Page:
Amy Rodriguez PA-C has joined Drossman Gastroenterology in October 2016 and has already has become an integral part of the practice by enhancing its patient centered philosophy. She participates in all clinic visits and coordinates medication prescriptions and pre-authorizations and communicates with patients through phone calls and messages to optimize their care in a timely fashion.
Amy graduated in May 2006 from the United States Military Academy at West Point where she was on the Black Knight Parachute Team. Following graduation, she spent six years on active duty as a Paratrooper at Fort Bragg, North Carolina with two deployment tours to Iraq and one to Haiti as a Medical Service Corps officer. She then decided to provide service in the healthcare field and attended the University of North Carolina at Chapel Hill for her PA school prerequisites and worked as a medical assistant at the Central Dermatology Center prior to attending Wake Forest Physician Assistant School, where she graduated in May 2016. She and her graduate school partner were recognized for their research skills by receiving the Kitty Bowman Research Award.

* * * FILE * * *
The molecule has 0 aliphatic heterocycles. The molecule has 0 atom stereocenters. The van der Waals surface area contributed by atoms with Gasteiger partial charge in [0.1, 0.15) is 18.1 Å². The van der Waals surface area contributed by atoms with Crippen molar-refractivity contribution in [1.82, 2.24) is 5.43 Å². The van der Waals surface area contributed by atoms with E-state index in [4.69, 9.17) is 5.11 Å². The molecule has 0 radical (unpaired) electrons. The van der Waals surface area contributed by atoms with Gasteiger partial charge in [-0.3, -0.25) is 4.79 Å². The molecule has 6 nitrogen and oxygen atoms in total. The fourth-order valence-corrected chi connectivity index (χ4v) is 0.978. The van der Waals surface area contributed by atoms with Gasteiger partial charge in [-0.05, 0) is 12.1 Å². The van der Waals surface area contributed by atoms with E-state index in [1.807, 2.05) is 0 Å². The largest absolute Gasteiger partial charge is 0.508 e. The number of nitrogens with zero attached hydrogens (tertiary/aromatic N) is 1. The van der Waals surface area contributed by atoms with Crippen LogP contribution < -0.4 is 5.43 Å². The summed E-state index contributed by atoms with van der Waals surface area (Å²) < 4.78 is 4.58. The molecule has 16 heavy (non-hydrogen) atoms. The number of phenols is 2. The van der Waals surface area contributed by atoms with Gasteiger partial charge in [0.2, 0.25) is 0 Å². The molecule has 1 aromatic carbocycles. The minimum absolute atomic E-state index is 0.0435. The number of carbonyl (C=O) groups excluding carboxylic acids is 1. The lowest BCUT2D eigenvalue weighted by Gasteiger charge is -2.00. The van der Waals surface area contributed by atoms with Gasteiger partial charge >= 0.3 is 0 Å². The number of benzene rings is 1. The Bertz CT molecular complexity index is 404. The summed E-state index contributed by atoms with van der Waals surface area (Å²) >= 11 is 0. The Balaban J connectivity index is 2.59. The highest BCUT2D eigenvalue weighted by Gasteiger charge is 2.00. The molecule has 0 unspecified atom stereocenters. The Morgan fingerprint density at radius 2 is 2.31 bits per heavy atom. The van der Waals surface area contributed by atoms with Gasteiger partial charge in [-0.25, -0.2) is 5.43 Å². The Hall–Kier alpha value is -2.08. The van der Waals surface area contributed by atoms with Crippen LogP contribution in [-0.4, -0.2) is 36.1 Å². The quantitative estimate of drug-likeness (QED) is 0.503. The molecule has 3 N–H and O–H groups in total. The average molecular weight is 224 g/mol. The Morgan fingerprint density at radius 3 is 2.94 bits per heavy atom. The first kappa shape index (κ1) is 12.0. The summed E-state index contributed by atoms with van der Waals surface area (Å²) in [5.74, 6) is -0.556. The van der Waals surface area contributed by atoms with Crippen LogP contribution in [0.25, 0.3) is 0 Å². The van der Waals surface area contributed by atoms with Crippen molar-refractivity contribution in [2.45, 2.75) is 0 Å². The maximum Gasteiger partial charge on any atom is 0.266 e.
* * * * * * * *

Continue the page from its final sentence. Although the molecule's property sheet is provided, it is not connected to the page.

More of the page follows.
We asked Amy to share a little more about herself in the following Q&A:
Amy: Dr. Drossman applies the biopsychosocial model focusing on the “whole patient” approach. The rewards include seeing firsthand the patients improve and also see how therapeutic it is for them when their concerns are acknowledged and addressed. The challenge is that with chronic pain conditions, such as chronic abdominal pain, we focus on treating the symptoms and working toward improving the patient’s overall quality of life. Getting patients to understand chronic conditions are not cured overnight or immediately can prove to be challenging at times.
Amy: The majority of GI conditions being treated are multi-faceted and chronic. We will work with patients to improve their symptoms and overall quality of life. Yes, there will be good days and bad days but if we can see improvement in the right direction, that is a success. If we never get to 100% cure, 80% improvement is not a failure.